The Effect of Sleeve Gastrectomy on Oxidative Stress in Obesity

Biomedicines. 2020 Jun 19;8(6):168. doi: 10.3390/biomedicines8060168.


High concentrations of free radicals are present in the blood of obese patients. Free radicals are associated with endothelial dysfunction, diabetes, and neoplastic transformation, all conditions that are closely related to obesity. The purpose of our study was to determine whether bariatric surgery modifies the production of free radicals in obese patients. In total, 20 patients with morbid obesity, who were candidates for laparoscopic sleeve gastrectomy (SG), and 18 controls were enrolled in the study. Oxidative stress was studied in obese subjects before and after sleeve gastrectomy. The evaluation of oxidative stress was carried out on blood samples using electron paramagnetic resonance, a refined spectroscopic technique used to identify and quantify the major free radicals, such as OH, O2, ONOO-, and NO. Oxidative stress was higher in subjects with morbid obesity prior to surgery, compared to the controls (CP• 9.9 ± 0.3 µM vs. 5.8 ± 0.2 µM). After SG, values decreased to levels comparable to those of controls (CP• 5.4 ± 0.2 µM). Further analysis identified O2 as the main free radical responsible for the oxidative stress. Obesity is associated with an increased blood concentration of free radicals. The normalization of free radicals after sleeve gastrectomy highlights another important benefit of this bariatric surgery technique.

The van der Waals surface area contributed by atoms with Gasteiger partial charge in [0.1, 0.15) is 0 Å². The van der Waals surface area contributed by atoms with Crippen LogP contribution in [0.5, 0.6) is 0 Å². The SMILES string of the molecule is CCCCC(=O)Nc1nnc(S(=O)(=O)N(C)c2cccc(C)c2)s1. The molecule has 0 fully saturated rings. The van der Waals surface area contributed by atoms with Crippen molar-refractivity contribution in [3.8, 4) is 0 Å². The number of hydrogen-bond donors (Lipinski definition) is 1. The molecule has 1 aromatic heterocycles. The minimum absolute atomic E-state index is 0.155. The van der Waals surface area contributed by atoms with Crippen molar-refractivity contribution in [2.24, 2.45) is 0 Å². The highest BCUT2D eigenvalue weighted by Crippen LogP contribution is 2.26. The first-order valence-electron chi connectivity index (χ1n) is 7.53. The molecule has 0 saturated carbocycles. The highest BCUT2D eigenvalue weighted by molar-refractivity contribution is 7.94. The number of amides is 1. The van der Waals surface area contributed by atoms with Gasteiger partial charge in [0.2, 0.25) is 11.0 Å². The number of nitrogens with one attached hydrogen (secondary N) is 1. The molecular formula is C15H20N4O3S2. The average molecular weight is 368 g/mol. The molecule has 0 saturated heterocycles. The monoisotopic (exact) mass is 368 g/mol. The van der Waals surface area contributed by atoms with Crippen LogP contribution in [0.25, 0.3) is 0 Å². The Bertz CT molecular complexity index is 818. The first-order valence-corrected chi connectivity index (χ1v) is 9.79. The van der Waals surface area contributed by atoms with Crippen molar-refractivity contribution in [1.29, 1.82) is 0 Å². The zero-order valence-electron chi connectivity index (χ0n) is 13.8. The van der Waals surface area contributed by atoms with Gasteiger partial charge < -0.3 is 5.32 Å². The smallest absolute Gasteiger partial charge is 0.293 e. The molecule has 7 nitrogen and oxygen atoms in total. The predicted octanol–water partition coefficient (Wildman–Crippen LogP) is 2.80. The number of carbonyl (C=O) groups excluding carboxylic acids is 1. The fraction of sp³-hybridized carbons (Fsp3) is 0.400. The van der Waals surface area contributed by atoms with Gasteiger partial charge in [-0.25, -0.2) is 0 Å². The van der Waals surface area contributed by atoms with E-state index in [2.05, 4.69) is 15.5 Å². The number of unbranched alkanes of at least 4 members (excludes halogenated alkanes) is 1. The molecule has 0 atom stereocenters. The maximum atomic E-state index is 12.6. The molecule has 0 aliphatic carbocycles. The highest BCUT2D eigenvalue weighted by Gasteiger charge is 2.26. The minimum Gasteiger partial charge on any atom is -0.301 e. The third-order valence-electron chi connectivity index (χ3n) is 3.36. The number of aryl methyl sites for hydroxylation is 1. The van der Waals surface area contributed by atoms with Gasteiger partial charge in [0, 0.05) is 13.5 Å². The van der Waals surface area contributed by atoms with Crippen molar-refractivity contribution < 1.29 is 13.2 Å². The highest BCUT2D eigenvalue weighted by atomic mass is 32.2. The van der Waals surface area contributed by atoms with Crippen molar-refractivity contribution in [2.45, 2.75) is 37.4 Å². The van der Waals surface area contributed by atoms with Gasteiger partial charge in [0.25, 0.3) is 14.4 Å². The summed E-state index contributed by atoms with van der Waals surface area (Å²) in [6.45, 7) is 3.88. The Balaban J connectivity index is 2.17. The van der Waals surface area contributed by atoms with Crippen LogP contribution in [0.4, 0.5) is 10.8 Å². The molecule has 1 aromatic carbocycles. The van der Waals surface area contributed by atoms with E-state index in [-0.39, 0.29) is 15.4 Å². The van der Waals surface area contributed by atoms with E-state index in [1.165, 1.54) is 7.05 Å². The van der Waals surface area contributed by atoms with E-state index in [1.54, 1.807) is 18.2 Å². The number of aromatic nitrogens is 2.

Keywords: bariatric surgery; electron paramagnetic resonance (EPR); oxidative stress; sleeve gastrectomy.